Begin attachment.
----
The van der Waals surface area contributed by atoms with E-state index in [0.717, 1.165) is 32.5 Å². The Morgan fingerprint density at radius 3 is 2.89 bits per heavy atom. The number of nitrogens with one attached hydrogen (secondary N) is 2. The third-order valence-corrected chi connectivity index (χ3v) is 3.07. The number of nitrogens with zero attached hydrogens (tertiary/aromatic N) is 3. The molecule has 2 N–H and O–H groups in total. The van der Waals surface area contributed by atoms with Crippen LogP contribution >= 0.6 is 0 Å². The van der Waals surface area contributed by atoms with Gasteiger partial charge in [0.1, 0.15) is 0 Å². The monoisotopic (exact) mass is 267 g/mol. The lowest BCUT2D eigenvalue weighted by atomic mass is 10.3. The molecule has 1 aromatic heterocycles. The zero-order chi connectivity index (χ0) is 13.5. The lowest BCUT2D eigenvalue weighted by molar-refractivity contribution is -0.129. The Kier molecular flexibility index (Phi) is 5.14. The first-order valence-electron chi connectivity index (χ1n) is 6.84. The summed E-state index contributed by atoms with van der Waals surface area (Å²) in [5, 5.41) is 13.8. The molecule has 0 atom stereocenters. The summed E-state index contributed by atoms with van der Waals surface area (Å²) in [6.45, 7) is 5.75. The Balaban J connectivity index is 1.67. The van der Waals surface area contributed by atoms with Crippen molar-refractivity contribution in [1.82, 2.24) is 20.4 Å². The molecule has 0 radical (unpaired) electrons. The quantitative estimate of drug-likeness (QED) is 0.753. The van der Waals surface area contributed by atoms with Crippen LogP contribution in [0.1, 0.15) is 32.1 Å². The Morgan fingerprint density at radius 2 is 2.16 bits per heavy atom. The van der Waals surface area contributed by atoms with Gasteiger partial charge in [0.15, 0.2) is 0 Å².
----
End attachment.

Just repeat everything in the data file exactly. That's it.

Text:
The van der Waals surface area contributed by atoms with E-state index in [0.717, 1.165) is 32.5 Å². The Morgan fingerprint density at radius 3 is 2.89 bits per heavy atom. The number of nitrogens with one attached hydrogen (secondary N) is 2. The third-order valence-corrected chi connectivity index (χ3v) is 3.07. The number of nitrogens with zero attached hydrogens (tertiary/aromatic N) is 3. The molecule has 2 N–H and O–H groups in total. The van der Waals surface area contributed by atoms with Crippen LogP contribution >= 0.6 is 0 Å². The van der Waals surface area contributed by atoms with Gasteiger partial charge in [0.1, 0.15) is 0 Å². The monoisotopic (exact) mass is 267 g/mol. The lowest BCUT2D eigenvalue weighted by atomic mass is 10.3. The molecule has 1 aromatic heterocycles. The zero-order chi connectivity index (χ0) is 13.5. The lowest BCUT2D eigenvalue weighted by molar-refractivity contribution is -0.129. The Kier molecular flexibility index (Phi) is 5.14. The first-order valence-electron chi connectivity index (χ1n) is 6.84. The summed E-state index contributed by atoms with van der Waals surface area (Å²) in [5, 5.41) is 13.8. The molecule has 0 atom stereocenters. The summed E-state index contributed by atoms with van der Waals surface area (Å²) in [6.45, 7) is 5.75. The Balaban J connectivity index is 1.67. The van der Waals surface area contributed by atoms with Crippen molar-refractivity contribution in [1.82, 2.24) is 20.4 Å². The molecule has 0 radical (unpaired) electrons. The quantitative estimate of drug-likeness (QED) is 0.753. The van der Waals surface area contributed by atoms with Crippen LogP contribution in [0.1, 0.15) is 32.1 Å². The Morgan fingerprint density at radius 2 is 2.16 bits per heavy atom. The van der Waals surface area contributed by atoms with Gasteiger partial charge in [0.15, 0.2) is 0 Å².